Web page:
OBJECTIVE: Although vaccination in pregnancy has the potential to affect maternal and infant morbidity and mortality dramatically, uptake of recommended vaccinations in pregnancy remains low. The objective of this study was to identify barriers and facilitators of vaccination during pregnancy in Canada. METHODS: The Medline database and the tables of contents of four relevant Canadian journals were screened to identify all studies that considered barriers and/or facilitators to vaccination during pregnancy, specifically in Canadian settings. Citations were screened, and a narrative synthesis of findings was undertaken given the heterogeneity of study design. RESULTS: In total, 17 studies met inclusion criteria, most with a focus on the seasonal and pandemic influenza vaccines. Facilitators and barriers were identified at the level of the patient and the provider. At both levels, knowledge was an important facilitator of vaccine acceptance during pregnancy and was notably improved in studies following the 2009 pandemic H1N1 influenza outbreak compared with earlier studies. Vaccine endorsement by a prenatal care provider and clear messages of safety for the fetus emerged as key motivators. Few studies addressed system-level barriers or interventions for improving vaccine uptake during pregnancy in the Canadian setting. CONCLUSION: Common themes have emerged from the Canadian literature addressing barriers and facilitators of vaccination during pregnancy. However, there is a paucity of literature to suggest strategies to improve the uptake of vaccination during pregnancy in Canadian settings. Further research is urgently needed given the expanding role of vaccination during routine prenatal care.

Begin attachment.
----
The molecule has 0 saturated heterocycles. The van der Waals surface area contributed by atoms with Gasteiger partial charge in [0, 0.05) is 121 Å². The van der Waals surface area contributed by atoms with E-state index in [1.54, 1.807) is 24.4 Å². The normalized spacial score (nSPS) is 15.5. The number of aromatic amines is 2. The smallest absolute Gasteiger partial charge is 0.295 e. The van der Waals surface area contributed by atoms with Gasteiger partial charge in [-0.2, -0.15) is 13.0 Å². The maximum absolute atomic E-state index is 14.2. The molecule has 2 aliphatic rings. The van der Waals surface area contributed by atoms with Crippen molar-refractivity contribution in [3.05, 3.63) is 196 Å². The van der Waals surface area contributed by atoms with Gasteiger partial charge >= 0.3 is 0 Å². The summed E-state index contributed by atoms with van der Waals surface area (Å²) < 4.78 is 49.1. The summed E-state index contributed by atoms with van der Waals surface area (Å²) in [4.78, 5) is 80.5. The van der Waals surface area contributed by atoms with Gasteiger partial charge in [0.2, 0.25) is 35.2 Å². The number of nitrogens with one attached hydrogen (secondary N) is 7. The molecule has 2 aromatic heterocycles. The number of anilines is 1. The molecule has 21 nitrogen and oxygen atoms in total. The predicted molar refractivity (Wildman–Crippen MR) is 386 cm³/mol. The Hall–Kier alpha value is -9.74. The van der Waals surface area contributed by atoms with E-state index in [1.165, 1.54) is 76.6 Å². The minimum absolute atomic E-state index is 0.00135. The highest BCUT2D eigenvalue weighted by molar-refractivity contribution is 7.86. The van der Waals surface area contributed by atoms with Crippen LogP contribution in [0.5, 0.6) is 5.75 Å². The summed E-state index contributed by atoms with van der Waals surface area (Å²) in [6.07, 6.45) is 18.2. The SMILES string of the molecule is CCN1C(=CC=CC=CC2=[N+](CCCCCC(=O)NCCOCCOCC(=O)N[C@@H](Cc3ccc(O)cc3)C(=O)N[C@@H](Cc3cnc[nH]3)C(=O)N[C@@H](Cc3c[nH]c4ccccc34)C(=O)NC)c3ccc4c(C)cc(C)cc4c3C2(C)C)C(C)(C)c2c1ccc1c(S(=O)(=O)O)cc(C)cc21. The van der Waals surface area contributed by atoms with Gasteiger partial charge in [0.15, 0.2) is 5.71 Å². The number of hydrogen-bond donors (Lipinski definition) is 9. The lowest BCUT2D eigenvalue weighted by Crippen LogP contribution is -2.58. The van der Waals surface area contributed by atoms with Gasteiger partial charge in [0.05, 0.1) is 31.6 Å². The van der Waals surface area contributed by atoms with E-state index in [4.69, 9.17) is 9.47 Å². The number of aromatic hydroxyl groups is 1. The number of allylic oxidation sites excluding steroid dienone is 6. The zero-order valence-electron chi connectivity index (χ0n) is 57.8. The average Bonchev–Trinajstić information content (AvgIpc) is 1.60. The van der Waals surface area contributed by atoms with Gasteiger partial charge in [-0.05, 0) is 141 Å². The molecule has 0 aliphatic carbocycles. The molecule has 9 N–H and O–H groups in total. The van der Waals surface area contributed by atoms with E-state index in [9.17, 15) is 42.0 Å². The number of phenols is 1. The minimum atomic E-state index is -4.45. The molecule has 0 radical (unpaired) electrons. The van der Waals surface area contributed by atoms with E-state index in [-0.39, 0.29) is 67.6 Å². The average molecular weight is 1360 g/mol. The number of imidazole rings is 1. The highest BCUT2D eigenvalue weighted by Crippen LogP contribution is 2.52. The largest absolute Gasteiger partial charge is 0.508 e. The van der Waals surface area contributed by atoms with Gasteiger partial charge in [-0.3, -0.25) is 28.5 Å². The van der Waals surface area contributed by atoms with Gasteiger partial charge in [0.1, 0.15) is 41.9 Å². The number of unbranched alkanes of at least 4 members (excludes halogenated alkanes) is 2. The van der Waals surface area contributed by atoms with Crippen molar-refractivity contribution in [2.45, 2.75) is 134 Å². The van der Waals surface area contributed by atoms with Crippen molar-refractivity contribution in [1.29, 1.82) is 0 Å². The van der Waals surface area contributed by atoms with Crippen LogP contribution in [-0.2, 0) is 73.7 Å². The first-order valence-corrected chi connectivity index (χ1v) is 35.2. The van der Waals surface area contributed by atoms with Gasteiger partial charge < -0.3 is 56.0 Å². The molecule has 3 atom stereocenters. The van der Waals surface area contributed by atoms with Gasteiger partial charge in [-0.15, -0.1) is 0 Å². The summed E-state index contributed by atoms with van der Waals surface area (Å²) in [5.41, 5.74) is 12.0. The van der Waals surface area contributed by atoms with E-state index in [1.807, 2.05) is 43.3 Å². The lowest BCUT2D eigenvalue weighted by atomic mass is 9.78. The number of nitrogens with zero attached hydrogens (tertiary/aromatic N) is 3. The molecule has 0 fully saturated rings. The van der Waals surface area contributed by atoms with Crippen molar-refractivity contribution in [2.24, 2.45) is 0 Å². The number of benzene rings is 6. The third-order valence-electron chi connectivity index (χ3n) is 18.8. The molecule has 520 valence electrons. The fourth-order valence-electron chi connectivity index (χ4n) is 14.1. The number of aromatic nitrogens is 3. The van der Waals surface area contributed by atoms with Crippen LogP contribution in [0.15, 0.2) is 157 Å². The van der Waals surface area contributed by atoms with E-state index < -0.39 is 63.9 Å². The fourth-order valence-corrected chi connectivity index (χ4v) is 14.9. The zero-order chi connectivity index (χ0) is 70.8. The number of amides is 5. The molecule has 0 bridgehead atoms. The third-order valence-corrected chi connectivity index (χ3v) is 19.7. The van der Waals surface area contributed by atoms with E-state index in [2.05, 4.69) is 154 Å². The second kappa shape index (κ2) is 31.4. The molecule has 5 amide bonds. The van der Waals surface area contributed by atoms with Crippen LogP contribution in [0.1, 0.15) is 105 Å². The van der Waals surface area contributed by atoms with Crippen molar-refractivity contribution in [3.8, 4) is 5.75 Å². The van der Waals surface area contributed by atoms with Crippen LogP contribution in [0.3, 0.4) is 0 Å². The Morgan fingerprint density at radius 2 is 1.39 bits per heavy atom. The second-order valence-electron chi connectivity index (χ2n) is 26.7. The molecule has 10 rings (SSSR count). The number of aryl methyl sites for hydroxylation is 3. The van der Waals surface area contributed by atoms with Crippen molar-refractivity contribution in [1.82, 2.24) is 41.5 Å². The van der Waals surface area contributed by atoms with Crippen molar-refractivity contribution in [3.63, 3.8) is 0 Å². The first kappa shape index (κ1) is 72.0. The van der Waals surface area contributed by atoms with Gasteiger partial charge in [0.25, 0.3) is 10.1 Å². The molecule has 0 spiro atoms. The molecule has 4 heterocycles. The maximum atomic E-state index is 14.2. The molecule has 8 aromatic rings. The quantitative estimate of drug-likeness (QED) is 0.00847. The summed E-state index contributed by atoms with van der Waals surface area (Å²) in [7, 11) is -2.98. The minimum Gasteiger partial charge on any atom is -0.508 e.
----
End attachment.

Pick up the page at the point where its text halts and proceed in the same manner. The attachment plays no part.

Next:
• Americas
  • Canada
  • Pregnant women
  • All age groups
  • Healthcare workers
  • Parents/caregivers
  • Acceptance
  • Coverage
  • Ethical issues